Silent Treatment : Nose Strip Wins OK to Be Sold as Snoring Remedy

From Associated Press

A bandage-like strip that runners, football and hockey players wear on their noses to facilitate breathing has secured regulators’ approval to be marketed as a snoring remedy.

Until now, Food and Drug Administration regulations barred CNS Inc. of Minneapolis from selling the adhesive strips as a snoring cure until it could prove they work through testing on humans. Tests completed in the last year showed that 75% of people who used them snored less often and less loudly, the company said.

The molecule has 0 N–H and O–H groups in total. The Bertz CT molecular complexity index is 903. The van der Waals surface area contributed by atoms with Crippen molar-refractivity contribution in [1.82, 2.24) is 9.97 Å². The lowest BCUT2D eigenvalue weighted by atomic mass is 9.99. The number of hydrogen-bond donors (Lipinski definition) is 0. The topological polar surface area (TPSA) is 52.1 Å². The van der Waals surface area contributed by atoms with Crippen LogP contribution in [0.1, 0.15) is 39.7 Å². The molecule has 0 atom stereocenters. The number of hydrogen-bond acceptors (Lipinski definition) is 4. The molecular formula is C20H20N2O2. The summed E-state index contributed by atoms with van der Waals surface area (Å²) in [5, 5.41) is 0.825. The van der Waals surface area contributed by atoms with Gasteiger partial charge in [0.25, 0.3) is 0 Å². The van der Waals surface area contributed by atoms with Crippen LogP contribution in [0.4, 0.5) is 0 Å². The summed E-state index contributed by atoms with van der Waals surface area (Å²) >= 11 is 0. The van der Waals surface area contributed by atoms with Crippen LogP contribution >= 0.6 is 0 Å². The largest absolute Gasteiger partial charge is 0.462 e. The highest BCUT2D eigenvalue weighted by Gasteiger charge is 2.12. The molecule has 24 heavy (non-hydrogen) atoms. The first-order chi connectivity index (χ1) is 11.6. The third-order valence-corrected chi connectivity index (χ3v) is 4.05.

“Snoring is a breathing problem, and Breathe Right strips can improve nasal breathing,” CNS Chairman Dan Cohen said. “We have believed for some time that snorers represented one of the largest markets for the Breathe Right strip, and this clearance will enable us to address them directly in our advertising,” Cohen said.

The strips have two plastic cords through the middle that act to keep the strip flat. When the strip is stuck across the bridge of the nose, the cords pull back on the strip like a spring, trying to flatten it. This spring action pulls the nasal passages open. Sleepers who don’t get enough air through their noses open their mouths, which promotes snoring.


The strips, sold as a breathing aid since 1993, are priced around $5 for a box of 10, $12 for a box of 30.